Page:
Although flower color polymorphism has been mostly studied from a pollinator mediated selection standpoint, few studies have also examined whether these polymorphisms can have cascading effects (e.g., plant defense traits). Extensive molecular studies on the flavonoid pathway that produces anthocyanins have revealed that the loss of floral color can be attributed to mutations in any of the transcription factors that regulate the pathway (bHLH, MYB, and WD40) leading to the loss of expression of the structural genes (e.g., Chi, F3h) or due to mutations in the structural genes themselves in the cis-regulatory regions or in coding sequences. In Solanum eleaegnifolium, a worldwide invasive weed native to United States, we have found that the populations in the Greek mainland of Thessalonki exhibits flower color polymorphism with white color morphs present in very low frequency (<1%) when compared to their blue counterparts.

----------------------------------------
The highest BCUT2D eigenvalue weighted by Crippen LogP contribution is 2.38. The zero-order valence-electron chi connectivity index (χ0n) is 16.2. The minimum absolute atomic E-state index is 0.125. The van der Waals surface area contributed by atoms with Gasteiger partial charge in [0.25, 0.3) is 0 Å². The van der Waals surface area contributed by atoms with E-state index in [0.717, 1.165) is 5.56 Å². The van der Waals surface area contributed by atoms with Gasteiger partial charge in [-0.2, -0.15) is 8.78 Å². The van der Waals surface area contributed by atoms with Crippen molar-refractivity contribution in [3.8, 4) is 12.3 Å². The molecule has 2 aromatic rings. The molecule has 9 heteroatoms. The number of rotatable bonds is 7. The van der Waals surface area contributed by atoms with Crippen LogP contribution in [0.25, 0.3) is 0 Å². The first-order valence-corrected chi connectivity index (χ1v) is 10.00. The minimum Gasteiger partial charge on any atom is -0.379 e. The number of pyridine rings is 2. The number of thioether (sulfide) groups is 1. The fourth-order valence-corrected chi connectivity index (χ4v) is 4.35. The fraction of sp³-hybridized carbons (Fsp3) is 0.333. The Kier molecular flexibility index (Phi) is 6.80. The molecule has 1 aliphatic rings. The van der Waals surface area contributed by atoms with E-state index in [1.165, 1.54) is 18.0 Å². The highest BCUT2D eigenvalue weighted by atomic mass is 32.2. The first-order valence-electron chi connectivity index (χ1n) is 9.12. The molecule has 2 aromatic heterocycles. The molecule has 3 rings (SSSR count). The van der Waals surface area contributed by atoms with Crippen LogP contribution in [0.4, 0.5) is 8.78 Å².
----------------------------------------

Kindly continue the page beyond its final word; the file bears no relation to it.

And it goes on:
Detailed examination of morphological, reproductive and defense traits between the blue and white morphs revealed that these color morphs vary in these traits with potential trade-offs between reproduction (fruit set) and defense (herbivore feeding, herbivore induced plant volatiles, and adult moth oviposition). A detailed analysis of these traits and their ecological significance will be discussed with data derived from field pollination experiments, laboratory bio assays, quantification of anthocyanin pathway and plant volatiles, and, sequencing and expression analyses of the candidate genes.